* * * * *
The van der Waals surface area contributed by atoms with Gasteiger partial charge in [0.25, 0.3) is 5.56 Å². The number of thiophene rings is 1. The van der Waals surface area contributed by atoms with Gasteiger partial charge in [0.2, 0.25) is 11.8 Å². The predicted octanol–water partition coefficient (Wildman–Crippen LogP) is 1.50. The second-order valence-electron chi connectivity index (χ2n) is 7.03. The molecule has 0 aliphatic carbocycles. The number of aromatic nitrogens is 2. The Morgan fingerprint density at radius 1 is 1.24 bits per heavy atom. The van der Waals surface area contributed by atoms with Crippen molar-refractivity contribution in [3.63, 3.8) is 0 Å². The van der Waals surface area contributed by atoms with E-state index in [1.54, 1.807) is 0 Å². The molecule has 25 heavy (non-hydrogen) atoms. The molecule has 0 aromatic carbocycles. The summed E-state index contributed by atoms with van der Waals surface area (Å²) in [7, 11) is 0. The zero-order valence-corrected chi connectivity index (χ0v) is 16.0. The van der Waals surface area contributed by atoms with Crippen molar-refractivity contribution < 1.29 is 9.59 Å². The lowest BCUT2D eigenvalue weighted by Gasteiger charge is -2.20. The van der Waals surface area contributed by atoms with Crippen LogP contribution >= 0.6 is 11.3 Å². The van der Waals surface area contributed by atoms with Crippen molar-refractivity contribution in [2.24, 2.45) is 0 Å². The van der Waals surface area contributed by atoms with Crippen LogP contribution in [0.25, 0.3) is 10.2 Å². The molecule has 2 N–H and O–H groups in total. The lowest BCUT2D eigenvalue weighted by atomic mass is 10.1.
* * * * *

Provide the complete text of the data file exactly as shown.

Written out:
The van der Waals surface area contributed by atoms with Gasteiger partial charge in [0.25, 0.3) is 5.56 Å². The number of thiophene rings is 1. The van der Waals surface area contributed by atoms with Gasteiger partial charge in [0.2, 0.25) is 11.8 Å². The predicted octanol–water partition coefficient (Wildman–Crippen LogP) is 1.50. The second-order valence-electron chi connectivity index (χ2n) is 7.03. The molecule has 0 aliphatic carbocycles. The number of aromatic nitrogens is 2. The Morgan fingerprint density at radius 1 is 1.24 bits per heavy atom. The van der Waals surface area contributed by atoms with Crippen molar-refractivity contribution in [3.63, 3.8) is 0 Å². The van der Waals surface area contributed by atoms with E-state index in [1.54, 1.807) is 0 Å². The molecule has 25 heavy (non-hydrogen) atoms. The molecule has 0 aromatic carbocycles. The summed E-state index contributed by atoms with van der Waals surface area (Å²) in [7, 11) is 0. The zero-order valence-corrected chi connectivity index (χ0v) is 16.0. The van der Waals surface area contributed by atoms with Crippen molar-refractivity contribution < 1.29 is 9.59 Å². The lowest BCUT2D eigenvalue weighted by Gasteiger charge is -2.20. The van der Waals surface area contributed by atoms with Crippen LogP contribution >= 0.6 is 11.3 Å². The van der Waals surface area contributed by atoms with Crippen molar-refractivity contribution in [2.24, 2.45) is 0 Å². The van der Waals surface area contributed by atoms with Crippen LogP contribution in [0.25, 0.3) is 10.2 Å². The molecule has 2 N–H and O–H groups in total. The lowest BCUT2D eigenvalue weighted by atomic mass is 10.1.